The Biden-Harris Administration encourages using Low Earth Orbit (LEO) as a unique environment to address global challenges in science, medicine, manufacturing, communications, agriculture, and national security. In March, the Biden-Harris Administration released the National Low Earth Orbit Research and Development Strategy, highlighting the value of building partnerships and sharing findings from space-based research and development (R&D) across the federal government and with nongovernment research communities.
This week, federal departments and agencies gathered at a workshop to explore opportunities and potentially pivotal programs for collaborative LEO research. At the workshop, federal departments and agencies showcased their commitment to strengthen coordination on high-impact LEO ventures by:
Coalescing efforts through a LEO National Laboratory as one of many customers of commercial space products and services; planning and preparing diverse research ideas, including biomanufacturing, tissue engineering, and studying immune cell aging, to sustain a U.S. presence in LEO in advance of the planned retirement of the International Space Station;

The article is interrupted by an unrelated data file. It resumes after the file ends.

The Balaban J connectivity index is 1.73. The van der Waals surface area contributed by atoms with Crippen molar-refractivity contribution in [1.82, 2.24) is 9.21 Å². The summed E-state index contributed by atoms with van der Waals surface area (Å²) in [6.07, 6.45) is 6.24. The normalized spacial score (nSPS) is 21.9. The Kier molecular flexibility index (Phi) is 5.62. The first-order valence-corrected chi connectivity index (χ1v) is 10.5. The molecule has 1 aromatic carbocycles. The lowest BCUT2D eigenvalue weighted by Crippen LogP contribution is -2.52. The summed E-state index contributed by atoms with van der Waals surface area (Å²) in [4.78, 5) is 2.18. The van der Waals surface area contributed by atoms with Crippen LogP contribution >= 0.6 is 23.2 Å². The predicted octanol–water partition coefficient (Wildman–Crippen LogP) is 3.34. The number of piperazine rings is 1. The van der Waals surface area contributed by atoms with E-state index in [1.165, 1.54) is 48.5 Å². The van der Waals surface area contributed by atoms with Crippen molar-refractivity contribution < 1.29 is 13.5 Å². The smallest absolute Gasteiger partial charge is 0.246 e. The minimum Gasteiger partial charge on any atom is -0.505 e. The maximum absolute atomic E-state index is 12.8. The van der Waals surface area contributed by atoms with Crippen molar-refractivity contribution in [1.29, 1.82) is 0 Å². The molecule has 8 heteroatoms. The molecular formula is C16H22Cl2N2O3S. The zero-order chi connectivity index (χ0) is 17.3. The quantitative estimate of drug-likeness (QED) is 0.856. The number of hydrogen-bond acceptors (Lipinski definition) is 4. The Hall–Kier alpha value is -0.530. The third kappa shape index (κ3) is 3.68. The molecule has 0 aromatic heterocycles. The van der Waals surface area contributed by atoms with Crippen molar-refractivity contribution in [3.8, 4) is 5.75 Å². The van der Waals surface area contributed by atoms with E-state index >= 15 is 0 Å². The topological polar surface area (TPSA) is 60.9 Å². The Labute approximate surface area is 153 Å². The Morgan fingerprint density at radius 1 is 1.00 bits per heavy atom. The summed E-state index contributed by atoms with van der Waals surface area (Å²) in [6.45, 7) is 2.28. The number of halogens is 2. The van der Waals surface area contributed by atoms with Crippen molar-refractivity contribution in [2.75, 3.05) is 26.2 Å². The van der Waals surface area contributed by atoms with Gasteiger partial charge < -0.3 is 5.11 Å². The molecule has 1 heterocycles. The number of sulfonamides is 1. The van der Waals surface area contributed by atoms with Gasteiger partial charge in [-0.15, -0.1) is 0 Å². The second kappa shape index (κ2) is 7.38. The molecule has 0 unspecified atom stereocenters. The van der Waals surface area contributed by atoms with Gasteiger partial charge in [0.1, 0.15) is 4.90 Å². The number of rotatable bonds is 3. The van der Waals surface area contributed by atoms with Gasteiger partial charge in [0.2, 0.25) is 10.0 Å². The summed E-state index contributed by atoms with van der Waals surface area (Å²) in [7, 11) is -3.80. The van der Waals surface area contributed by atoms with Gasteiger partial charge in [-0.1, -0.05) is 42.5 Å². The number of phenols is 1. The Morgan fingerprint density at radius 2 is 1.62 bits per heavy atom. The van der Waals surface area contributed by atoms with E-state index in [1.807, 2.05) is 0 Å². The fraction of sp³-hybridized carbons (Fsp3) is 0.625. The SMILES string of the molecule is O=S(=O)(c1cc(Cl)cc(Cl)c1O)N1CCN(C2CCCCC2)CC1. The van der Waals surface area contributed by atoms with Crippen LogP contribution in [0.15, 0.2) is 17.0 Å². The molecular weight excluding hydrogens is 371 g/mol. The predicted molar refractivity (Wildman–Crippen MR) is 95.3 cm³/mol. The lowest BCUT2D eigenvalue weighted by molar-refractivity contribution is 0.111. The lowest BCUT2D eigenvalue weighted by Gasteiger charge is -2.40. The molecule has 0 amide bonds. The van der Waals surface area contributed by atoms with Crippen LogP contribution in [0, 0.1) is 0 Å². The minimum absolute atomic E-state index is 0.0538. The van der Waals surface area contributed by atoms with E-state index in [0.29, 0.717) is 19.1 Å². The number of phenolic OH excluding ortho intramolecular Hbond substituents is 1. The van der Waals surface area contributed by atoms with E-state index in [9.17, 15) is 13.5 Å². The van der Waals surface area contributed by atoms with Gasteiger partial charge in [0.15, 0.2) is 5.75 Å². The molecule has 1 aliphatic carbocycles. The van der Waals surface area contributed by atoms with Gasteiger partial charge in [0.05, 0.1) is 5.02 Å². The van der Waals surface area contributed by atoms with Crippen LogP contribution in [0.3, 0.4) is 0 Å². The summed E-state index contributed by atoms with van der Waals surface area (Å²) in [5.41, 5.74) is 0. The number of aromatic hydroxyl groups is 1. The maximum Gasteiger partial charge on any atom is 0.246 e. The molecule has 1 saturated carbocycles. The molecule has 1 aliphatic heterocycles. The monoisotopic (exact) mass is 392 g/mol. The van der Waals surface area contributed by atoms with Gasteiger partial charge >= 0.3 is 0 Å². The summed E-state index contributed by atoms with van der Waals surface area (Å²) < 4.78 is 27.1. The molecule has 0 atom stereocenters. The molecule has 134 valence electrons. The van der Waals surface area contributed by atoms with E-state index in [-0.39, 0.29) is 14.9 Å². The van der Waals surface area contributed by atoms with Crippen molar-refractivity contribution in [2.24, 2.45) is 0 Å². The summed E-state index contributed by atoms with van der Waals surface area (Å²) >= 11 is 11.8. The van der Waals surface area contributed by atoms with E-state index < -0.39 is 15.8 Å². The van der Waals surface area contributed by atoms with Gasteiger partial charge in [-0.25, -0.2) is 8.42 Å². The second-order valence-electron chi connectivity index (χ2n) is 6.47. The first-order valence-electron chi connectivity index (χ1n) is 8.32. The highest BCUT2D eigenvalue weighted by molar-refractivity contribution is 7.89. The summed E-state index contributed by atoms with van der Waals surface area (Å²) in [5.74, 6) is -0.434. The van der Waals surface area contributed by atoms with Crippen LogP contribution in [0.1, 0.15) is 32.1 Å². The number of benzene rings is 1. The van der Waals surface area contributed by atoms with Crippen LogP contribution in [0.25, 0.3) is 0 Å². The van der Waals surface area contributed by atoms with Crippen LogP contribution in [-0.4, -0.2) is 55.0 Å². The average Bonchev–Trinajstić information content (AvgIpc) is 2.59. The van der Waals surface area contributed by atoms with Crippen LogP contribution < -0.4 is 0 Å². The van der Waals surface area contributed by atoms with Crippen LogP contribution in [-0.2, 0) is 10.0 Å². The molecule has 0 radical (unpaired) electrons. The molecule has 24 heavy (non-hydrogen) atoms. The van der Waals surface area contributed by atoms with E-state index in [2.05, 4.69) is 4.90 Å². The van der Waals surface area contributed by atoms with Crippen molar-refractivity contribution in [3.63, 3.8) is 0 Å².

Discussing safety protocols and standards to ensure timely access and flight safety to, within, and through LEO and working closely across the federal government to develop innovative solutions to enhance space situational awareness, reduce operational risks, and enable faster emergency response.
This workshop enabled new ideas for developing LEO, provided opportunities for R&D on novel concepts, and encouraged forming new teams within the federal government. As we continue this work, the United States will expand opportunities to remain the global leader and partner of choice for orbital platforms for decades.